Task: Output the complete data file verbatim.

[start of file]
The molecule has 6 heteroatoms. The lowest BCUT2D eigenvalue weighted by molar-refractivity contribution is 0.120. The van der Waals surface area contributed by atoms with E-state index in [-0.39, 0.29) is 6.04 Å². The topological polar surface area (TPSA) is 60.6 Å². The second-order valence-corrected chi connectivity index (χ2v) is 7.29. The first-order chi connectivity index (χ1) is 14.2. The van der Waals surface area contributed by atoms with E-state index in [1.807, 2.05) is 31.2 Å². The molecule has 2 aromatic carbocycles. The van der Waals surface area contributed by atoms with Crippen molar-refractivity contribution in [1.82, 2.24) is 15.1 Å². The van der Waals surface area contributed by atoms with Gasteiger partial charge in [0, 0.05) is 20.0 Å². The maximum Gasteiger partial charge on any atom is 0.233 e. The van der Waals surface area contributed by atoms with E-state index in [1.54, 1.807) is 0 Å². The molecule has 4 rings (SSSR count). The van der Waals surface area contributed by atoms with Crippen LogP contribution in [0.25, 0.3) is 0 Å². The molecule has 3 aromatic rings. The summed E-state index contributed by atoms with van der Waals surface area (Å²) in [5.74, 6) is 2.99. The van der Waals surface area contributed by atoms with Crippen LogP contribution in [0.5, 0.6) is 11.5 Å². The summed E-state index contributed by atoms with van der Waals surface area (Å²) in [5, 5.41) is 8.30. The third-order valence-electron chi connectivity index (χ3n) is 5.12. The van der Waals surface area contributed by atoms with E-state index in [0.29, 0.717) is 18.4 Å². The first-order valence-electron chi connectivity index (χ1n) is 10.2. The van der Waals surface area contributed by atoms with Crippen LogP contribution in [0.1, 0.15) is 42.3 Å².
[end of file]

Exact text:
The molecule has 6 heteroatoms. The lowest BCUT2D eigenvalue weighted by molar-refractivity contribution is 0.120. The van der Waals surface area contributed by atoms with E-state index in [-0.39, 0.29) is 6.04 Å². The topological polar surface area (TPSA) is 60.6 Å². The second-order valence-corrected chi connectivity index (χ2v) is 7.29. The first-order chi connectivity index (χ1) is 14.2. The van der Waals surface area contributed by atoms with E-state index in [1.807, 2.05) is 31.2 Å². The molecule has 2 aromatic carbocycles. The van der Waals surface area contributed by atoms with Crippen molar-refractivity contribution in [1.82, 2.24) is 15.1 Å². The van der Waals surface area contributed by atoms with Gasteiger partial charge in [0, 0.05) is 20.0 Å². The maximum Gasteiger partial charge on any atom is 0.233 e. The van der Waals surface area contributed by atoms with E-state index in [1.54, 1.807) is 0 Å². The molecule has 4 rings (SSSR count). The van der Waals surface area contributed by atoms with Crippen LogP contribution in [0.25, 0.3) is 0 Å². The molecule has 3 aromatic rings. The summed E-state index contributed by atoms with van der Waals surface area (Å²) in [5.74, 6) is 2.99. The van der Waals surface area contributed by atoms with Crippen LogP contribution in [0.5, 0.6) is 11.5 Å². The summed E-state index contributed by atoms with van der Waals surface area (Å²) in [5, 5.41) is 8.30. The third-order valence-electron chi connectivity index (χ3n) is 5.12. The van der Waals surface area contributed by atoms with E-state index in [0.29, 0.717) is 18.4 Å². The first-order valence-electron chi connectivity index (χ1n) is 10.2. The van der Waals surface area contributed by atoms with Crippen LogP contribution in [0.1, 0.15) is 42.3 Å².